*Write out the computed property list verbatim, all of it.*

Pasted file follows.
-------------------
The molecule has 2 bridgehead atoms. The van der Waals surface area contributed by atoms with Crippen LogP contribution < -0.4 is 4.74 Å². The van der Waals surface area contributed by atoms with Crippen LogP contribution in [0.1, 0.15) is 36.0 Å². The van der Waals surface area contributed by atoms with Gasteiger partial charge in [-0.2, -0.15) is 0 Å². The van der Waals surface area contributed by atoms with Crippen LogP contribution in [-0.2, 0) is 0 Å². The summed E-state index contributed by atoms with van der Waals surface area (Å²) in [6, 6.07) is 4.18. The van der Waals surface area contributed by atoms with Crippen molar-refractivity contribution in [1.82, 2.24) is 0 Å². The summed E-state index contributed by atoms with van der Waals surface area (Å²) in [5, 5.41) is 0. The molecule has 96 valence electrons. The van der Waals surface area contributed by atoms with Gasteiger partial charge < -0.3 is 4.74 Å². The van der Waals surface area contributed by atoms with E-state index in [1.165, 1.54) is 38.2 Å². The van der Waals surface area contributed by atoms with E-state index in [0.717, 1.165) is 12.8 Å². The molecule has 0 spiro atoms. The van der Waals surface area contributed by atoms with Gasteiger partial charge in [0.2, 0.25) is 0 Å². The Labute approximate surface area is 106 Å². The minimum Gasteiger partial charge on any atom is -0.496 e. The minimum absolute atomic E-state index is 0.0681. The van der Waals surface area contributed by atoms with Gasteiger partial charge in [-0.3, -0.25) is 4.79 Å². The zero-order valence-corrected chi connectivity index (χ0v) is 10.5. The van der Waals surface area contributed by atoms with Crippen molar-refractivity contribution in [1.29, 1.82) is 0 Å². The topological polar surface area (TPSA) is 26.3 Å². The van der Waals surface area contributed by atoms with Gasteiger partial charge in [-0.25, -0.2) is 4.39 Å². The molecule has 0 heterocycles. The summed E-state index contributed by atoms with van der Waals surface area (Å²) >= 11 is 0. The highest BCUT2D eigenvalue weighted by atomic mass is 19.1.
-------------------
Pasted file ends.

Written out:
The molecule has 2 bridgehead atoms. The van der Waals surface area contributed by atoms with Crippen LogP contribution < -0.4 is 4.74 Å². The van der Waals surface area contributed by atoms with Crippen LogP contribution in [0.1, 0.15) is 36.0 Å². The van der Waals surface area contributed by atoms with Gasteiger partial charge in [-0.2, -0.15) is 0 Å². The van der Waals surface area contributed by atoms with Crippen LogP contribution in [-0.2, 0) is 0 Å². The summed E-state index contributed by atoms with van der Waals surface area (Å²) in [6, 6.07) is 4.18. The van der Waals surface area contributed by atoms with Crippen molar-refractivity contribution in [1.82, 2.24) is 0 Å². The summed E-state index contributed by atoms with van der Waals surface area (Å²) in [5, 5.41) is 0. The molecule has 96 valence electrons. The van der Waals surface area contributed by atoms with Gasteiger partial charge < -0.3 is 4.74 Å². The van der Waals surface area contributed by atoms with E-state index in [1.165, 1.54) is 38.2 Å². The van der Waals surface area contributed by atoms with E-state index in [0.717, 1.165) is 12.8 Å². The molecule has 0 spiro atoms. The van der Waals surface area contributed by atoms with Gasteiger partial charge in [0.2, 0.25) is 0 Å². The Labute approximate surface area is 106 Å². The minimum Gasteiger partial charge on any atom is -0.496 e. The minimum absolute atomic E-state index is 0.0681. The van der Waals surface area contributed by atoms with Gasteiger partial charge in [-0.3, -0.25) is 4.79 Å². The zero-order valence-corrected chi connectivity index (χ0v) is 10.5. The van der Waals surface area contributed by atoms with Crippen molar-refractivity contribution in [1.29, 1.82) is 0 Å². The topological polar surface area (TPSA) is 26.3 Å². The van der Waals surface area contributed by atoms with Gasteiger partial charge in [-0.25, -0.2) is 4.39 Å². The molecule has 0 heterocycles. The summed E-state index contributed by atoms with van der Waals surface area (Å²) >= 11 is 0. The highest BCUT2D eigenvalue weighted by atomic mass is 19.1.